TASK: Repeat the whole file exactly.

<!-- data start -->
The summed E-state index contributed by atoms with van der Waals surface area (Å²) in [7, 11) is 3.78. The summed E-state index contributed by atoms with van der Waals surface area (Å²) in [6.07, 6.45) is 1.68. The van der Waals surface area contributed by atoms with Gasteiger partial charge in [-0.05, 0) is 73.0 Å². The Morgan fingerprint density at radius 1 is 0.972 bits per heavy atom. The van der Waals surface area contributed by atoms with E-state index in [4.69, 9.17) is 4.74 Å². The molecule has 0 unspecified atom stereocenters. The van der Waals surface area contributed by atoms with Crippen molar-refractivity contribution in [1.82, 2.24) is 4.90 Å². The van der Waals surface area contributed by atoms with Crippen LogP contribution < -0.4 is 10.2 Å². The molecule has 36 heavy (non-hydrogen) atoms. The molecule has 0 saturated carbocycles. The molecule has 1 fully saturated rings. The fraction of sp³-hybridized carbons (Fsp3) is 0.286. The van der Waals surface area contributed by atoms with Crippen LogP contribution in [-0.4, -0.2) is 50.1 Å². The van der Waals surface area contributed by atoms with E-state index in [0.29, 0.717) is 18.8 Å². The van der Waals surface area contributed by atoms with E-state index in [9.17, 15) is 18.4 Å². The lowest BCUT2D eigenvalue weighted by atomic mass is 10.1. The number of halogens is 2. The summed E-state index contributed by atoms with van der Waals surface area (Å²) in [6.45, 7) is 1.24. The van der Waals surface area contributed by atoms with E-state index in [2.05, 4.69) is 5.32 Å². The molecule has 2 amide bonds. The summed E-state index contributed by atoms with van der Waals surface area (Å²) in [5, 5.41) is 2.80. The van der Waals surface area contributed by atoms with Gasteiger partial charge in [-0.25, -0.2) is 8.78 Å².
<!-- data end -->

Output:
The summed E-state index contributed by atoms with van der Waals surface area (Å²) in [7, 11) is 3.78. The summed E-state index contributed by atoms with van der Waals surface area (Å²) in [6.07, 6.45) is 1.68. The van der Waals surface area contributed by atoms with Gasteiger partial charge in [-0.05, 0) is 73.0 Å². The Morgan fingerprint density at radius 1 is 0.972 bits per heavy atom. The van der Waals surface area contributed by atoms with E-state index in [4.69, 9.17) is 4.74 Å². The molecule has 0 unspecified atom stereocenters. The van der Waals surface area contributed by atoms with Crippen molar-refractivity contribution in [1.82, 2.24) is 4.90 Å². The van der Waals surface area contributed by atoms with Crippen LogP contribution < -0.4 is 10.2 Å². The molecule has 36 heavy (non-hydrogen) atoms. The molecule has 0 saturated carbocycles. The molecule has 1 fully saturated rings. The fraction of sp³-hybridized carbons (Fsp3) is 0.286. The van der Waals surface area contributed by atoms with Crippen LogP contribution in [-0.4, -0.2) is 50.1 Å². The van der Waals surface area contributed by atoms with E-state index in [0.29, 0.717) is 18.8 Å². The van der Waals surface area contributed by atoms with E-state index in [9.17, 15) is 18.4 Å². The lowest BCUT2D eigenvalue weighted by atomic mass is 10.1. The number of halogens is 2. The summed E-state index contributed by atoms with van der Waals surface area (Å²) in [6.45, 7) is 1.24. The van der Waals surface area contributed by atoms with E-state index in [2.05, 4.69) is 5.32 Å². The molecule has 2 amide bonds. The summed E-state index contributed by atoms with van der Waals surface area (Å²) in [5, 5.41) is 2.80. The van der Waals surface area contributed by atoms with Gasteiger partial charge in [-0.25, -0.2) is 8.78 Å².